Here in car-favoring Los Angeles, it's hard to find a mass transit project that was easily birthed. Convincing taxpayers who rely on cars to fund projects they won't use — projects for people who don't have cars and can't afford them — is not easy.

And this being California, environmental regulations, enforced by the California Environmental Quality Act (CEQA), are fairly rigorous. Working through the reviews has kept the employment rate high for civil engineers and lawyers. Before construction can begin, the state must certify that the project does not significantly and negatively impact more than a dozen separate quality of life measures.

But the highest hurdle for big transit projects is often their projected influence on the flow of traffic, or what CEQA calls "Level of Service," or (LOS). The same holds for new properties that are supposed to make the transit experience align with the rest of city life. If you've been to Los Angeles, you'll note how, well, ugly and spartan the rail routes look. One reason: It's almost impossible to develop properties around them without significantly impinging the flow of traffic

There's an irony at the heart of California's environmental review laws, one that Eric Jaffe at The Atlantic's CityLab recognizes:

In California, LOS has an especially high-profile. As the primary arbiter of traffic impacts under CEQA — adopted in 1970 by Governor Ronald Reagan — the metric not only determines the fate of many transportation and development projects, but has the awkward role of promoting car use within a law designed to protect the environment. "We have one section of CEQA saying we've got to reduce greenhouse gas emissions," says transportation consultant Jeffrey Tumlin of Nelson\Nygaard, "and another section of CEQA saying we need to accommodate unlimited driving." [CityLab]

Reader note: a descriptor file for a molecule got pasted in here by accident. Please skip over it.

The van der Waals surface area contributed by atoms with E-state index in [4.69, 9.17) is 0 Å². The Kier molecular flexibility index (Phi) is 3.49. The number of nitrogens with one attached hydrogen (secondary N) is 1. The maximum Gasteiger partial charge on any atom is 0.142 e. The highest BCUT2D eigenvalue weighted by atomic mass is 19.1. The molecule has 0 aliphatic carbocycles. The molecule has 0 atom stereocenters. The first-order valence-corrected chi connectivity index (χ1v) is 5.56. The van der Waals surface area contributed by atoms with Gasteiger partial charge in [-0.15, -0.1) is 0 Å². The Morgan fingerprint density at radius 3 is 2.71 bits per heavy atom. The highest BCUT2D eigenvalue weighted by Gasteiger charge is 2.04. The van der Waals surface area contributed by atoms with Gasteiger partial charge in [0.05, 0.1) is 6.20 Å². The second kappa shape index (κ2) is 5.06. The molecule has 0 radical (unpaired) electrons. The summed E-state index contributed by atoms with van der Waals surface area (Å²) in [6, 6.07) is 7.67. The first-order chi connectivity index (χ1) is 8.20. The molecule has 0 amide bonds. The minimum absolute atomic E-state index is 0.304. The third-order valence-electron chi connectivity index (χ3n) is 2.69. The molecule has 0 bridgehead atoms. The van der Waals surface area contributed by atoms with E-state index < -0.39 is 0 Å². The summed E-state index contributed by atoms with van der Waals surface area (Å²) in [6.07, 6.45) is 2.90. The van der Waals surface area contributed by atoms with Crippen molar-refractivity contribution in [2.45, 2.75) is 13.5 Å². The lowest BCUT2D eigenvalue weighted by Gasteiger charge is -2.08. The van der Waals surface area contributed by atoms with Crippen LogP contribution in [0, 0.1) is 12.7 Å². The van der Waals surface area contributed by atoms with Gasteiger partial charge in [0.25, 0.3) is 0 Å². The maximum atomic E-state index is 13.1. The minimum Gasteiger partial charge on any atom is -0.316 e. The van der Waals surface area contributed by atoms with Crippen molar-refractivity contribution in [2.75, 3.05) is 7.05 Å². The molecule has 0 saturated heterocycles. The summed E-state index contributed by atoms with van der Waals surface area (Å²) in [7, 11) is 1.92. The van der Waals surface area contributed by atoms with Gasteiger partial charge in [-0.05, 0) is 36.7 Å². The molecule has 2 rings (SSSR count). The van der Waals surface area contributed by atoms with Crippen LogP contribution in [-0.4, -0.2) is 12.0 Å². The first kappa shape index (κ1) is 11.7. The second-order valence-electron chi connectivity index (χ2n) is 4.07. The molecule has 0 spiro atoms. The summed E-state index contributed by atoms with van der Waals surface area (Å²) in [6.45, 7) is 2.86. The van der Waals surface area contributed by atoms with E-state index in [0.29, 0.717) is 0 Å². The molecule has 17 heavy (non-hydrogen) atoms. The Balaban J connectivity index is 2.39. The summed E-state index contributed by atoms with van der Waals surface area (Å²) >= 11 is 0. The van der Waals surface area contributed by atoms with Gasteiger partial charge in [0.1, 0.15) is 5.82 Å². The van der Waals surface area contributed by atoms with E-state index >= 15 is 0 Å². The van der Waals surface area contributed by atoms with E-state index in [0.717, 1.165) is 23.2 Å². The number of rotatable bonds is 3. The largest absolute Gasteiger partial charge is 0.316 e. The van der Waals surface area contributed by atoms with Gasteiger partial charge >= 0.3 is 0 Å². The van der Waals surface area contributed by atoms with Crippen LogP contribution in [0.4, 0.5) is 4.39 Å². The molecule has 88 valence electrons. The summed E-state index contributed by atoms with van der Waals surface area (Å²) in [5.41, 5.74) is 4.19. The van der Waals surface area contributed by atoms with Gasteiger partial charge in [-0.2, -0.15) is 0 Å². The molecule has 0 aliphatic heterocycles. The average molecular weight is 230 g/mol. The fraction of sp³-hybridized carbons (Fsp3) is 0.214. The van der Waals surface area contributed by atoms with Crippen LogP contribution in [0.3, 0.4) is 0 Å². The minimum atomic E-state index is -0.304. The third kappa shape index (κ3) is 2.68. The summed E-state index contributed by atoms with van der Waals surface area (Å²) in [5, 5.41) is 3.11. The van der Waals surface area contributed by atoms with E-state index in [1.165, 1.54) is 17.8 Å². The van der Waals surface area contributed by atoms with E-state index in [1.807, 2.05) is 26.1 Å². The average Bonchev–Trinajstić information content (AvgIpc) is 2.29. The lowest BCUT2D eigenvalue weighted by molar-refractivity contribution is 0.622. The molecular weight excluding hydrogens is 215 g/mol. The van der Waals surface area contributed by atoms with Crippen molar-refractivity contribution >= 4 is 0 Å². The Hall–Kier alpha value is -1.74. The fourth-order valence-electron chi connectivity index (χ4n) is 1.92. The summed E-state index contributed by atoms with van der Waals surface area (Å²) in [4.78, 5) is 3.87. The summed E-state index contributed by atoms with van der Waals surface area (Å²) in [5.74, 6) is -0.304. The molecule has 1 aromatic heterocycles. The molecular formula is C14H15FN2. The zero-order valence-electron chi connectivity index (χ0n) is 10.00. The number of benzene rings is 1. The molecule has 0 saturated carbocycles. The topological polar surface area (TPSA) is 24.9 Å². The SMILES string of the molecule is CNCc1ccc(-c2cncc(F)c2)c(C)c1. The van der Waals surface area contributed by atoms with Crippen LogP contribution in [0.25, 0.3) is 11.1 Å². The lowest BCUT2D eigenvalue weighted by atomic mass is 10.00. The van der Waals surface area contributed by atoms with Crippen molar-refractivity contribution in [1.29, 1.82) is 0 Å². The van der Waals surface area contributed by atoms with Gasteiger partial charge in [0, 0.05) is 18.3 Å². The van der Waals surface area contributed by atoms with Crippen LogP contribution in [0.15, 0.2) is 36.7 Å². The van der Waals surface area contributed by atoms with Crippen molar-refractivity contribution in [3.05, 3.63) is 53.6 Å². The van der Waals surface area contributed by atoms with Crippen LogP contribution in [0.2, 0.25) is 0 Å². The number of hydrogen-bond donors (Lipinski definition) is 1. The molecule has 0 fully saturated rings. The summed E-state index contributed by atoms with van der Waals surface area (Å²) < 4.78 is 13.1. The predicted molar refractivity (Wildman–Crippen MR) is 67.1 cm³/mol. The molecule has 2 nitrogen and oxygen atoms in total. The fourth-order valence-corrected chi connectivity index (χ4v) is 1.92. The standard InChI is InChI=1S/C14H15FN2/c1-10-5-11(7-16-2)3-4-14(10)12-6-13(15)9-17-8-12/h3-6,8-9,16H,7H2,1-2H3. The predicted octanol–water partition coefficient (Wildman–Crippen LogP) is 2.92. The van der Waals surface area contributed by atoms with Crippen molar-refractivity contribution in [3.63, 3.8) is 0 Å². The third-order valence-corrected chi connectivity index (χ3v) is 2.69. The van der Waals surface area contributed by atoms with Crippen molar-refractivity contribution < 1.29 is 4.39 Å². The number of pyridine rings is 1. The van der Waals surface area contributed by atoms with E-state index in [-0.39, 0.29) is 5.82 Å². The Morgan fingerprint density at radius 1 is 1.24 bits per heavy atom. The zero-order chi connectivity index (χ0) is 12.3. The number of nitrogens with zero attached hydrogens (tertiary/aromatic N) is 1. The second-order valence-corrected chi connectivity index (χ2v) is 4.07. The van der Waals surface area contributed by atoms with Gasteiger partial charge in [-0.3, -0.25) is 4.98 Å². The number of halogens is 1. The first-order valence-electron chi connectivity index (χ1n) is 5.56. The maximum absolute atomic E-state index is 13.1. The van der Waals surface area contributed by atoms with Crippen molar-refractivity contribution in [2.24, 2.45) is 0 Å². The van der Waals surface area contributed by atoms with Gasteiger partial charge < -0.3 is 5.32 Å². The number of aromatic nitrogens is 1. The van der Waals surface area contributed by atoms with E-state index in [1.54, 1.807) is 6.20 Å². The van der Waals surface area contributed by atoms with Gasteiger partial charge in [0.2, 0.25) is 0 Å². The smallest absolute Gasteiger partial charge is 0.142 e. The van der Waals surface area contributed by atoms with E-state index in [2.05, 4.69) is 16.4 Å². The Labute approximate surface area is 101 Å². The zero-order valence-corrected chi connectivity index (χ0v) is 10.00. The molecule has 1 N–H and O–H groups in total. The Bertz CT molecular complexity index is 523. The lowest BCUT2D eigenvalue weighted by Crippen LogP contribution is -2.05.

The upshot, he notes, is that "in the twisted eyes of California law, public transit is considered a greater enemy to the environment than car travel."

Soon that will change, thanks to the Democratic legislature and the governor.

A new law knocks the teeth out of the "level of service" regulation that privileges cars over mass transit in urban areas. The replacement standard has yet to be officially determined, but it will prioritize the movement and mobility of people through the city, rather than the mechanism they use to move. This means that the state can't stop a transportation project that makes vehicle traffic worse, especially if it fulfills other goals, like encouraging public transit, reducing greenhouse gas emissions, and even beautifying city-owned land. The working acronym is "VMT" — or "vehicle miles traveled." It measures distance, not time. As Jaffe says,

Transit-oriented development should benefit right alongside transit in California. LOS favors sprawl to smart growth, because the traffic generated by remote development creates little delay at any single intersection when dispersed over a full road network, especially compared to compact infill placed right at a city corner. VMT favors the reverse pattern: while a single-family development in the exurbs generates a great deal of driving mileage, a new mixed-use building near major transit lines and walkable cores should generate very little. [CityLab]

Brigham Yen, a Los Angeles broker and evangelist for the city's downtown renaissance, says this tiny change could be transformational.

"Hopefully this new CEQA reform will expedite much needed ubiquitous urban infill projects as well as badly needed transit projects beyond just what's proposed through Measure R," he said, referring to a 2008 county ballot initiative that increased the sales tax to fund transportation projects. "Los Angeles is just shy of being great. You can't have a great city that caters almost completely to the automobile."